SMART LIVING: Reverse cognitive decline
ORLANDO, Fla. (IVANHOE NEWSWIRE) - Millions of people around the world suffer from cognitive decline, but there are steps a person can take to improve their memory.
Forgetting is a classic sign of cognitive decline. However, not all memory issues are irreversible.
An instant way to begin saving yourself is to quit smoking. A study out of Ohio State University found smokers were twice as likely to experience brain problems than their peers.
Also, get moving. A recent study discovered an exercise sweet spot that reverses cognitive decline. The team found that 35 days of continuous exercise improved memory and learning. A Duke study found that after six months, people who either walked, biked, or jogged three times a week for 45 minutes and ate a healthy diet, were better at planning and organizing.
Another way to improve your memory is to ensure you get enough sleep.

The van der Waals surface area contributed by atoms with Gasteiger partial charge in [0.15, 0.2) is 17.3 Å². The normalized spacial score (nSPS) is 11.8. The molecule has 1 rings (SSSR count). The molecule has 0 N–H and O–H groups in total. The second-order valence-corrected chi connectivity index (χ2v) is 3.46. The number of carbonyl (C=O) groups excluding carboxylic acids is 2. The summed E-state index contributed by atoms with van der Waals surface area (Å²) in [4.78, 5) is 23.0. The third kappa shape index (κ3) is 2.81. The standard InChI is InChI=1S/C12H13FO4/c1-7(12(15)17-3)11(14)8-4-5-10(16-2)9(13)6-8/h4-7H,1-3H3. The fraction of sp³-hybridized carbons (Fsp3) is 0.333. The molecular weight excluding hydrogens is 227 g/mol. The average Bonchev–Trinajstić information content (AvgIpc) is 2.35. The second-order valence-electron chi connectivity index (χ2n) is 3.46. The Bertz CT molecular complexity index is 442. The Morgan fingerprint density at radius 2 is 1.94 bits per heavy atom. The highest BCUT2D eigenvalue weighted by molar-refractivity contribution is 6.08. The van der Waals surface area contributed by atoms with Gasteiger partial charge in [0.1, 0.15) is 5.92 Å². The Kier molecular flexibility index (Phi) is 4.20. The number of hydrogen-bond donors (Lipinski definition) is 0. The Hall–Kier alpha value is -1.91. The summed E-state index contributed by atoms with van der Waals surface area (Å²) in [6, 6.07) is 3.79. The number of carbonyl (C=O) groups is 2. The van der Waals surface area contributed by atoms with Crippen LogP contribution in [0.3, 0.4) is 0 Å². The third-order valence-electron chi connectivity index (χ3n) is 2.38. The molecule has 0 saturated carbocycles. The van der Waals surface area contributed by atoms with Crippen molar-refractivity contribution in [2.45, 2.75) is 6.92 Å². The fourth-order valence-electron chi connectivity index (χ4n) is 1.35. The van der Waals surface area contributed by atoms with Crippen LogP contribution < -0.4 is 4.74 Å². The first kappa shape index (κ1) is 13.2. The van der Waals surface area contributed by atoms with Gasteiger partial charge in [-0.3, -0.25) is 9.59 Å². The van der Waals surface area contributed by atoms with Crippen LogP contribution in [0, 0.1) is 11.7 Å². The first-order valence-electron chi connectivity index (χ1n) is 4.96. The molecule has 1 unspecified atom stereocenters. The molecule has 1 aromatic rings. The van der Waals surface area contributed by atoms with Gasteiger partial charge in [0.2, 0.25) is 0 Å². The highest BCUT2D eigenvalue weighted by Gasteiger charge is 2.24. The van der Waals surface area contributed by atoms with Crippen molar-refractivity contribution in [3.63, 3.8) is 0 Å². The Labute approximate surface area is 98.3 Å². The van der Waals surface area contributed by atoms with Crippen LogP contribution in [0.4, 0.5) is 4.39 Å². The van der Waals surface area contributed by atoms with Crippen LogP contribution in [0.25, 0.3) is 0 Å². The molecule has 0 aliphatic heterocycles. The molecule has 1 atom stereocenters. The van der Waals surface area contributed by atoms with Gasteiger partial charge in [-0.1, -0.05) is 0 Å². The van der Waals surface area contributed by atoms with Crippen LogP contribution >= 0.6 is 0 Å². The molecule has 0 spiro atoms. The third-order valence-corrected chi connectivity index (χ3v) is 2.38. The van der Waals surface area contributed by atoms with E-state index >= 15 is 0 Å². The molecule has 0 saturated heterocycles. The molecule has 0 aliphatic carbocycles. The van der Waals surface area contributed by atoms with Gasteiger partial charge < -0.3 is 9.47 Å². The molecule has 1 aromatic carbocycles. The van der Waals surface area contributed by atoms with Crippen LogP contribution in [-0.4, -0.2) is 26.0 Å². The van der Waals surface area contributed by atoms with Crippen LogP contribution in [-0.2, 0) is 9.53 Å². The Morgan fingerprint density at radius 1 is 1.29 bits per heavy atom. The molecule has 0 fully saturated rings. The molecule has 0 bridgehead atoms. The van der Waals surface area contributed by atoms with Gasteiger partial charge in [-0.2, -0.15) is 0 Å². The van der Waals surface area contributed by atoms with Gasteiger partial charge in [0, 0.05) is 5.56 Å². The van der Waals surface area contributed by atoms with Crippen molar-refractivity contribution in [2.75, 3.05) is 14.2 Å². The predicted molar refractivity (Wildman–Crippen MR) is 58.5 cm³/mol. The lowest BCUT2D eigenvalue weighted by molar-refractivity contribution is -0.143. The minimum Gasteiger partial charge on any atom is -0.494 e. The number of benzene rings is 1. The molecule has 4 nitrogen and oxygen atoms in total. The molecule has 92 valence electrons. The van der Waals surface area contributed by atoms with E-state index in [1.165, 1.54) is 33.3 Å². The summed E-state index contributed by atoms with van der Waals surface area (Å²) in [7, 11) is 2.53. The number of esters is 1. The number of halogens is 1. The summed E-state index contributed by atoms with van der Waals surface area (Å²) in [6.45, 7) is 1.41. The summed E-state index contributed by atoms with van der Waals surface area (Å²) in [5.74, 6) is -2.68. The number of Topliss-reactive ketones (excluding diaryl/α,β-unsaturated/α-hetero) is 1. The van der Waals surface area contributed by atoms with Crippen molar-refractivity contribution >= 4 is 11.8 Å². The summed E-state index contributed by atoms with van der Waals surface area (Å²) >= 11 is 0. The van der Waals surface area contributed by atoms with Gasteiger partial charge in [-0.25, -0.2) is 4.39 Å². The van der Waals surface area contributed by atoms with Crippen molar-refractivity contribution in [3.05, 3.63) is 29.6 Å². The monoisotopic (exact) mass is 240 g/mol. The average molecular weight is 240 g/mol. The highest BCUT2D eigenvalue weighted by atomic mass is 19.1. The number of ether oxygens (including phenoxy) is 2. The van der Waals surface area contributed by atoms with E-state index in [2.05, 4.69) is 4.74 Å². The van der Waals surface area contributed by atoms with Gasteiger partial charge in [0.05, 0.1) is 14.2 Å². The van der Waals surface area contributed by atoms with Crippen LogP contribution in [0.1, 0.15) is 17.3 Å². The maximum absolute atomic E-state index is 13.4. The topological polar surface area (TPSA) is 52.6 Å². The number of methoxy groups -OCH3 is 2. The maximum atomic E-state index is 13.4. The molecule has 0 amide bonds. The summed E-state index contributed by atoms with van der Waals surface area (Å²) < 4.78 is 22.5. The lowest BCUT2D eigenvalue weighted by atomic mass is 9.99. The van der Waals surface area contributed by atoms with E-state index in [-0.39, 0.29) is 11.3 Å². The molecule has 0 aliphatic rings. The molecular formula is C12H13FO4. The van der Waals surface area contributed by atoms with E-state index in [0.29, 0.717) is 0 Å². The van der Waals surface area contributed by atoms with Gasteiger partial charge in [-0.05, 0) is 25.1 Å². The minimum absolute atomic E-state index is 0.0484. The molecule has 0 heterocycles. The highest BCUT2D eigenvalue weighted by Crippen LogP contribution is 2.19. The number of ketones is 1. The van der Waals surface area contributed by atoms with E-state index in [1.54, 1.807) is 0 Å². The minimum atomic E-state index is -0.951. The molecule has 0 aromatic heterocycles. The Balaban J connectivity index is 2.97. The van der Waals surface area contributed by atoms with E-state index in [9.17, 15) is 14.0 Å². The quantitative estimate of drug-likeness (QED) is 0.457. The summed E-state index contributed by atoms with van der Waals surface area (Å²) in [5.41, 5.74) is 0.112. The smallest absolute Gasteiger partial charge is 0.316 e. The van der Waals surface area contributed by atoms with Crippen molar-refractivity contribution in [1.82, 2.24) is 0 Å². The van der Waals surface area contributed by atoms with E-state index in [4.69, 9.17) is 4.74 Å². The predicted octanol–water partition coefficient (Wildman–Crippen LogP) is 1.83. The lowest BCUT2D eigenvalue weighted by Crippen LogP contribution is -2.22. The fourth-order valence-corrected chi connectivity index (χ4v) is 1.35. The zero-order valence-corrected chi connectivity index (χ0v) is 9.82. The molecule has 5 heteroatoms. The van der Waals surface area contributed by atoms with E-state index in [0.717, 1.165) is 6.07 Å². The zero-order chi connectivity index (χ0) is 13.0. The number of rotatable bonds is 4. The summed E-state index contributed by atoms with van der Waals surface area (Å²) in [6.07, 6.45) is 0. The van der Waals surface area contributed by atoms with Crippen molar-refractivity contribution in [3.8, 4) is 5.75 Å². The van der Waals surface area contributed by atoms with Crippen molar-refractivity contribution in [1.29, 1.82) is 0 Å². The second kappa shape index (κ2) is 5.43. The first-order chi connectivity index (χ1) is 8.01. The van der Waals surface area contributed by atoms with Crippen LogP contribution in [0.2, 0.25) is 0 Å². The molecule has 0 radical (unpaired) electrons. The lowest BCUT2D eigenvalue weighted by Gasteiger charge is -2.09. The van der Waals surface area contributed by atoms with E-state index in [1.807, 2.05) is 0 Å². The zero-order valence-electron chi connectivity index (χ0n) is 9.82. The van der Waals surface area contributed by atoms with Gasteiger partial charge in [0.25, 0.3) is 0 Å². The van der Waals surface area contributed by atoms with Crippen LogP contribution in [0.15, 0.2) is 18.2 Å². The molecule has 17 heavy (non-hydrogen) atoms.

“A third of Americans are sleeping lesser than they should,” said Dr. Jagdish Khubchadani, Ph.D., from New Mexico State University.
Research from Harvard University found sleeping less than six hours a night increases the plaques in the brain that lead to cognitive decline.
Also, check your blood pressure. Preventing or controlling high blood pressure not only helps your heart but your brain too. Multiple studies have shown that high blood pressure in your 40s, 50s, and 60s increases your risk of cognitive decline later in life.
Another good idea is to get your hearing checked. People over 75 with hearing loss are twice as likely to develop dementia than people without a hearing problem.
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